As is the grateful for any fair exhibition of man, such will be, on the whole, the vices and the better qualities, the influence of his writings. What the miseries and the whole existsort of influence then may be ex. ence, of the neglected and degraded pected from the writings of this au- portions of society; and especially, thor, of whose character the Amer. when the exhibition is so managed ican Notes give us so distinct a by the hand of genius, as to make revelation ? He is a good-natured all feel that natural bond of brothman, loving to laugh and to see erhood which connects the most others merry, and cherishing a good- privileged with the most degraded. natured sympathy for those neglect. It is so, for the most part, with the ed and wretched classes of the pop- writings of this author. He often ulation of London, with whom his displays a generous sympathy with early life and his professional em- lowly wretchedness, which is not ployments have made him well ace only creditable to his heart, but quainted. His writings, accordingly, touches the heart of the reader. present to us the most attractive Take, for example, a passage in representations of that kind of vir which he contrasts the lives of tue, which consists of good-natured gipsy children with those of childispositions, and the most pictur- dren who are compelled to toil in esque descriptions of the vices and English manufactories. “ Even the the miseries of those who groan, sun-burnt faces of gipsy children, and die a lingering death, under the half naked though they be, suggest crushing structure of the English a drop of comfort. It is a pleasant constitution of society. Of any other thing to see that the sun has been virtue than that which is made up there ; to know that the air and of kind and generous natural im- light are on them every day ; to pulses--of any other virtue than feel that they are children and lead that phrenological goodness, which children's lives; that if their pilis analyzed into large benevolence,' lows be damp, it is with the dews • well developed conscientiousness,' of heaven, and not with tears ; that • large adhesiveness, moderate the limbs of their girls are free, and veneration,' small acquisitiveness,' that they are not crippled with dis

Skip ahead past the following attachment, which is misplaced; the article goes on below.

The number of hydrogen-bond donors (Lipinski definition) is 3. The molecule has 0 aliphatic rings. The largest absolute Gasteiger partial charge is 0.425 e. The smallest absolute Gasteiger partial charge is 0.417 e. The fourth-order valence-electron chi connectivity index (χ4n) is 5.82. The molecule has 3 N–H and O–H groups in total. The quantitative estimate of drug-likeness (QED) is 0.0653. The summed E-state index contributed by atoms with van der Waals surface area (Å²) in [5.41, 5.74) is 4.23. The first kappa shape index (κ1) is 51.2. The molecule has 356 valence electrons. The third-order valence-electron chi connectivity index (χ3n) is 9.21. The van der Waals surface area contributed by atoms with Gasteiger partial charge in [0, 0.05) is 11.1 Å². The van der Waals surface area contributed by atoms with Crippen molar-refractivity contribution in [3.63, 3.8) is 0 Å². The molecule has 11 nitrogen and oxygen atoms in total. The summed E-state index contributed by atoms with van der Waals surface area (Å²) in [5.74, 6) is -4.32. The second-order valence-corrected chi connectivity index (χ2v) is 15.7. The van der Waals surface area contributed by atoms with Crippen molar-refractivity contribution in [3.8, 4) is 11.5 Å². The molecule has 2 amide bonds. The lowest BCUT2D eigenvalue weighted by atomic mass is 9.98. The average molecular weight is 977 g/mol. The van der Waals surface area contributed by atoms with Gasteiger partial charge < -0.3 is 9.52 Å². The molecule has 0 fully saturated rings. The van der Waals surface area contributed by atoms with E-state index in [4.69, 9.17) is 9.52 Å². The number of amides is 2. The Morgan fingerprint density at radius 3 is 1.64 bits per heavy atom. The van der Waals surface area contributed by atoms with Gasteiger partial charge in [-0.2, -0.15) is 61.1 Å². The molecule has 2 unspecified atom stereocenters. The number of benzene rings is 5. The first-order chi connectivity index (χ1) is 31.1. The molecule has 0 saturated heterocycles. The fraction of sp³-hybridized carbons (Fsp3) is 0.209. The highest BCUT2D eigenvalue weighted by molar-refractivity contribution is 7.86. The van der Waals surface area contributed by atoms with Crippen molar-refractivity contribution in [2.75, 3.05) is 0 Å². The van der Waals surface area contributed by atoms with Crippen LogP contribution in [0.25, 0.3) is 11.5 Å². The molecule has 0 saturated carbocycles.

small destructiveness,” and such tortions, imposing an unnatural and like elements of moral character horrible penance upon their sex ; his writings give no lesson. Of vir- that their lives are spent from day tue, springing from godliness as its to day, at least among the waving root-of virtue, strengthened by the trees, and not in the midst of dreadfear of God and by the knowledge ful engines, which make young chilof God's holiness of virtue, seek- dren old before they know what ing to please God, and praying, childhood is, and give them the ex• lead us not into temptation, but haustion and infirmity of age, withdeliver us from evil' --no reader out, like age, the privilege to die.” would ever receive any image or But as often as we indulge the conception, from such books as hope, that the writings of Mr. Dickthose of Dickens.